The term “geothermal” comes from a combination of two Greek words: “geo” which means earth, and “thermos” which means heat. So this word actually refers to “earth heat.” That's precisely what geothermal energy (GTE) is: the thermal energy generated inside the Earth.
GTE is used primarily for electricity production or heating and can captured in a variety of different ways. Sometimes heat pumps are also included in the category of GTE, although they utilize different physical effects. In heat pumps commonly found in space heating systems, the Earth is used as a huge heat exchanger whose temperature remains more or less constant. There are a number of various physical processes that contribute to generation of GTE: the decay of radioactive materials, volcanic activity, and even absorbed solar energy.
Geothermal power is generally clean, renewable, and sustainable. Therefore, it's considered a “green” type of energy. It is also more cost-effective than other renewables. There are several available geothermal resources: the heat in shallow ground, hot water and rock a few miles below the Earth's surface, and high-temperature magma deep in the Earth. Scientists estimate that every 328 feet below the Earth's crust the temperature of the rock increases about 5.4 degrees Fahrenheit. What this means is that the temperature of the rock can be high enough to boil water about 10,000 feet below the crust. This is the same heat that causes volcanoes, hot springs, and geysers to form. What geothermal systems do is take this heat and use it to power things that would normally be fueled by traditional fossil fuels that are considerably more harmful to the environment.


GTE power plants generally use the hot water or steam from the ground to spin a turbine of an electric generator, which produces electricity in the process. Wells can be drilled into the ground, tapping underground reservoirs to produce electricity that way. Currently, most of utility-scale plants are so-called flash steam plants. They use hot water at temperatures over 360F (182 oC). When it flows up to generation equipment at the surface, its pressure drops and it boils into steam. The steam is then used to produce a kinetic energy in a turbine that powers an electric generator. Any leftover water and condensed steam is returned back to the reservoir. In the so-called binary system, the underground water heats another “working fluid” by using heat exchanger. This working fluid vaporizes and drives the turbines. By using working fluids with lower boiling point than water, binary systems can operate in the areas with lower water temperatures (225F to 360F). The third type of the plants is dry steam plant. It uses underground steam that goes directly to a turbine. Moderate-temperature water is a more common geothermal resource, so in the future most GTE power plants will likely be binary-cycle type.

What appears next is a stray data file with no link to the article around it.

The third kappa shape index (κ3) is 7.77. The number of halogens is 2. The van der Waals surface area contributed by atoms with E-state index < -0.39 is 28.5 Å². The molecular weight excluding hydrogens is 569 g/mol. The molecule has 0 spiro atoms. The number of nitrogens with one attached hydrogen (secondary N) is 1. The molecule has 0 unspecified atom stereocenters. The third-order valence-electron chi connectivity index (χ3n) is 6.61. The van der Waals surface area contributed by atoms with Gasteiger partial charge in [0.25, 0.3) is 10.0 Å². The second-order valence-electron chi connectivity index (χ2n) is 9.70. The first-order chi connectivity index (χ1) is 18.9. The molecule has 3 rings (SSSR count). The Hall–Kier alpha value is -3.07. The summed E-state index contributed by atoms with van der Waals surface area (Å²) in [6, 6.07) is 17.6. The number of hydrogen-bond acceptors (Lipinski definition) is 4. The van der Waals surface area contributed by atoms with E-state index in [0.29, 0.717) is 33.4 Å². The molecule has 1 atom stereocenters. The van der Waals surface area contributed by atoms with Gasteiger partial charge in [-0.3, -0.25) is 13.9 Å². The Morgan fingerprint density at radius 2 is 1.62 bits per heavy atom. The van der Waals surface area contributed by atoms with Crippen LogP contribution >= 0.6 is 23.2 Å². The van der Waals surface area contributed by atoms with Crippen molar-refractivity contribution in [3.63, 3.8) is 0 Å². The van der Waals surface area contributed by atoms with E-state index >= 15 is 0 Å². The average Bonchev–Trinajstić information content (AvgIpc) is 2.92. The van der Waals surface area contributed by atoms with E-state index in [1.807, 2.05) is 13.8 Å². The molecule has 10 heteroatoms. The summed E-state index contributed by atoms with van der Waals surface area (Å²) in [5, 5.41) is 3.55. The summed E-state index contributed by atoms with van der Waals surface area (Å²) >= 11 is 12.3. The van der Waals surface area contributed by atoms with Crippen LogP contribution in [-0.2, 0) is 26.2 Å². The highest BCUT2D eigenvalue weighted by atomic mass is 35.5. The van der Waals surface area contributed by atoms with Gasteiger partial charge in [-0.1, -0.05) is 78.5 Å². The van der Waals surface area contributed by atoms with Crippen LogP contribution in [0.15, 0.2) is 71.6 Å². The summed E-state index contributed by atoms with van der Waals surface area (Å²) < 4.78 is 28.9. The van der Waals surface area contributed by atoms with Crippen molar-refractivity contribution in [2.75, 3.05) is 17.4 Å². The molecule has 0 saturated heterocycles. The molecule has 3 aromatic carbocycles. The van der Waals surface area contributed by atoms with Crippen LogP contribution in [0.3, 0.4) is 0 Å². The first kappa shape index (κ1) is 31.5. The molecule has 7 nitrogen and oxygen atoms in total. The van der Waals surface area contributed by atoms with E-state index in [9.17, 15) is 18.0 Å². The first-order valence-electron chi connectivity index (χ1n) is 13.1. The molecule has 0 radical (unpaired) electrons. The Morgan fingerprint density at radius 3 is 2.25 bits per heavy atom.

Since all GTE generators use steam or water as a “fuel”, their power source can be constantly renewed. Given the fact that geothermal systems have practically no external fuel requirements, the fuel has little bearing on the cost of geothermal electricity. On the other hand, such systems used to have a relatively large startup cost. This was the major drawback to using the underground heat as a primary source of power. However, the latest EIA energy outlook for 2014 indicates that this year GTE has the lower LEC. Costs notwithstanding, it is one of the cleanest forms of energy available. A GTE system doesn't rely on fossil fuels to power it, and the renewable nature of the energy means that it'll be available for years to come. Being a green power and highly sustainable makes it a popular resource to use for as electricity for small towns and larger cities alike. The lower maintenance costs may allow for the power plant to pay for itself over time, but the initial investment keeps cost-sensitive communities out of the running. The so-called levelized energy cost of GTE that takes into account expected power generation over its life, is currently about $0.05/kw-hr. This value is lower than LEC of coal and natural gas technology. For reference, in 2009 only about 0.4% of total US energy consumption came from GTE. However, as a type of renewable energy, geothermal will likely become more prevalent in the future if the initial costs become lower.

References and additional information:
Hydrothermal power systems- technologies overview
Geothermal basics- how it works